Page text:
• Olexandr Shevchenko, nominated by the Ukrainian Union of Patriots Party
• Olha Bohomolets, self-nominated candidate
• Petro Poroshenko, self-nominated candidate
• Roman Bezsmertnyi, self-nominated candidate
• Roman Nasirov, self-nominated candidate
• Ruslan Koshulynskyi, nominated by the All-Ukrainian Union “Svoboda” (Freedom) Party
• Ruslan Rihovanov, self-nominated candidate
• Serhiy Kaplin, nominated by the Social-Democratic Party
• Serhiy Nosenko, self-nominated candidate
• Serhiy Taruta, nominated by the “Osnova” (Basis) Party
• Valentyn Nalyvaichenko, nominated by the “Spravedlivist” (Fairness) Party
• Vasyl Zhuravlev, nominated by the “Stabilnist” (Sustainability) Party
• Viktor Bondar, nominated by the “Vidrodzhennya” (Revival) Party
• Viktor Kryvenko, nominated by the “Narodnyi Rukh” (People’s Movement) of Ukraine Party
• Vitalii Kuprii, self-nominated candidate
• Vitaliy Skotsyk, self-nominated candidate
• Volodymyr Petrov, self-nominated candidate
• Volodymyr Zelensky, nominated by the “Sluga Narodu” (Servant of the people) Party
• Yulia Lytvynenko, self-nominated candidate
• Yulia Tymoshenko, nominated by the “Batkivskyna” (Motherland) Party
• Yuri Tymoshenko, self-nominated candidate
• Yurii Karmazin, self-nominated candidate
• Yuriy Boyko, self-nominated candidate
• Yuriy Derevyanko, nominated by the “Volia” (Will) Party

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How are elections administered?

The presidential election will be administered by a three-tiered election management system of election commissions that have organizational, institutional and financial independence from each other. This system includes the Central Election Commission (CEC), 199 District Election Commissions (DECs) and 29,806 Precinct Election Commissions (PECs).

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The CEC has the overall authority for planning, regulating, and overseeing the election. The CEC’s duties include establishing territorial election districts and election precincts; appointing and dismissing members of DECs and PECs abroad; printing out ballot papers; maintaining the State Register of Voters; issuing regulations and clarifications in order to implement the election laws; and establishing the election results. It also considers complaints against DEC decisions, actions and inactions; the actions or inactions of DEC members; actions of presidential candidates and their proxies in the nationwide election district; and actions of political parties that nominated the candidates. It is led by 17 commissioners, who are appointed for renewable seven-year terms by Parliament on the basis of presidential nominations following consultations with Parliament. The current composition of the CEC was renewed in September 2018 and there is still one vacant seat on the commission.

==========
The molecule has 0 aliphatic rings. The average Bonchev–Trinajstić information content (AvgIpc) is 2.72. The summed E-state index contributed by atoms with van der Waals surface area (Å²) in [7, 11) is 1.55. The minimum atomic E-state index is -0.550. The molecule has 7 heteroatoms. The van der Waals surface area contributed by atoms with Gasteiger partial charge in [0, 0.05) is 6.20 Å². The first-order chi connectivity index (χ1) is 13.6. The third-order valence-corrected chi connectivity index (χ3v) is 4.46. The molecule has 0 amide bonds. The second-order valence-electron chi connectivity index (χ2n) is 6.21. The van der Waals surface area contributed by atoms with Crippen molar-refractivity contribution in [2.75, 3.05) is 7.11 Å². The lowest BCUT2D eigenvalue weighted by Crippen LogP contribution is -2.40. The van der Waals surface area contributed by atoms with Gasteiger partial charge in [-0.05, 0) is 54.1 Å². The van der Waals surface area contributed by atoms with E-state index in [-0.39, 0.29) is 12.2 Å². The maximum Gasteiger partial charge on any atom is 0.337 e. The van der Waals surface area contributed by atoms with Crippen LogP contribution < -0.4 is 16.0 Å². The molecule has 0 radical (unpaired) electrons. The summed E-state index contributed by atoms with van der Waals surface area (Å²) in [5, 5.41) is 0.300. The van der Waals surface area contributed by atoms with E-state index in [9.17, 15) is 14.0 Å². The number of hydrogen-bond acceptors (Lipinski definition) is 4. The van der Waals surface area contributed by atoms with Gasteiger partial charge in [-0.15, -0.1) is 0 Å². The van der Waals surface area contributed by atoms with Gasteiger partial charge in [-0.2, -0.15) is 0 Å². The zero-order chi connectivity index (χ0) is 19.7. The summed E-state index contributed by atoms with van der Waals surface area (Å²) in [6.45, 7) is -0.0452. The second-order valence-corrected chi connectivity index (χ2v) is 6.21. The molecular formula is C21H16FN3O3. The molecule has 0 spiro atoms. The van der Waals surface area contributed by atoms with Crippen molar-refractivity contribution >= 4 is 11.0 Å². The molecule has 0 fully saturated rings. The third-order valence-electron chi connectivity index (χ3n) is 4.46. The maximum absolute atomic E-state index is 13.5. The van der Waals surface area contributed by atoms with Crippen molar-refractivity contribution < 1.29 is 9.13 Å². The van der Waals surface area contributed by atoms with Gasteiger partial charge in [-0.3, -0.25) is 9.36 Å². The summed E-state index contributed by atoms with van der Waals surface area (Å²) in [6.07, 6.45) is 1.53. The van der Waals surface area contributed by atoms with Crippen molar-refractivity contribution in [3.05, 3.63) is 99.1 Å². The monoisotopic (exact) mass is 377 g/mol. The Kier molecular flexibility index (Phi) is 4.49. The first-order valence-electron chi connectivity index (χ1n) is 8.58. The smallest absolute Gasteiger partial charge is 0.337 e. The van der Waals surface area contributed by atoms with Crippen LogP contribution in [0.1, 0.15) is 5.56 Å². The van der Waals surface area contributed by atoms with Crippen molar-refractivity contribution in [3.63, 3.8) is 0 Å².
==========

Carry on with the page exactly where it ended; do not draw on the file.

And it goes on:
DECs are responsible for organizing elections in their districts, including creating PECs; registering official observers; distributing ballot papers to PECs; reviewing complaints on decisions, actions or inaction of PECs, its members or the actions of a proxy of a presidential candidate registered in their territorial district; and tabulating the results from the PECs in their district. DECs are comprised of a minimum of 12 members and are appointed based on nominations by candidates in the presidential election. Each candidate may nominate one member to each DEC. As 41 of 42 registered candidates executed this right to nominate DECs members for this election, the average number of commissioners in DECs is 36.

PECs are formed no later than 18 days prior to Election Day (March 12). They are responsible for establishing and running polling places on Election Day. They carry out the voting process, count ballots, and send results protocols to the DECs. PECs also review complaints on violations that took place during voting committed by a proxy of a presidential candidate in their precinct. PECs are comprised of at least nine members and, similar to DECs, these appointments are based on nominations of candidates in the
presidential election. Each candidate may nominate one member to each PEC.

If a second-round election takes place, new DECs and PECs will be formed with an equal number of members nominated by each of the two final candidates. The second-round election, if necessary, will be held on April 21 with DECs of 14 members (seven from each candidate) formed by April 10 and PECs of 12 to 16 members (depending on the size of the polling station, and appointed equally by second-round candidates) formed by April 15.

Who can vote in these elections?

Citizens who are 18 years of age by Election Day have the right to vote, except those deemed mentally “incapable” by a court. The Law on Election of the President of Ukraine states that voting for president is a voluntary right. It also stipulates that Ukrainian citizens living outside of the country maintain their right to vote and all other electoral rights granted to citizens.

How do citizens register to vote?

Ukraine has a passive voter registration system. The Central Election Commission is responsible for maintaining a centralized State Register of Voters (SRV) that receives monthly updates from over 20,000 public authorities, which are processed by the SRV’s 761 local Register Maintenance Bodies (RMBs). A total of 35,560,427 voters will be included in the voter list, including 530,123 voters registered abroad with Ukrainian embassies or consulates.

Preliminary voter lists together with voter invitation cards are prepared by the respective RMB for each polling station separately. The voter lists must be available in polling stations for public scrutiny no later than March 15. Voters can also check their records online. Voters can file applications for corrections to the voter lists to the RMBs and Precinct Election Commissions no later than by March 25, and can file lawsuits with local courts against inaccuracies in the voter lists until March 28. No changes to the voter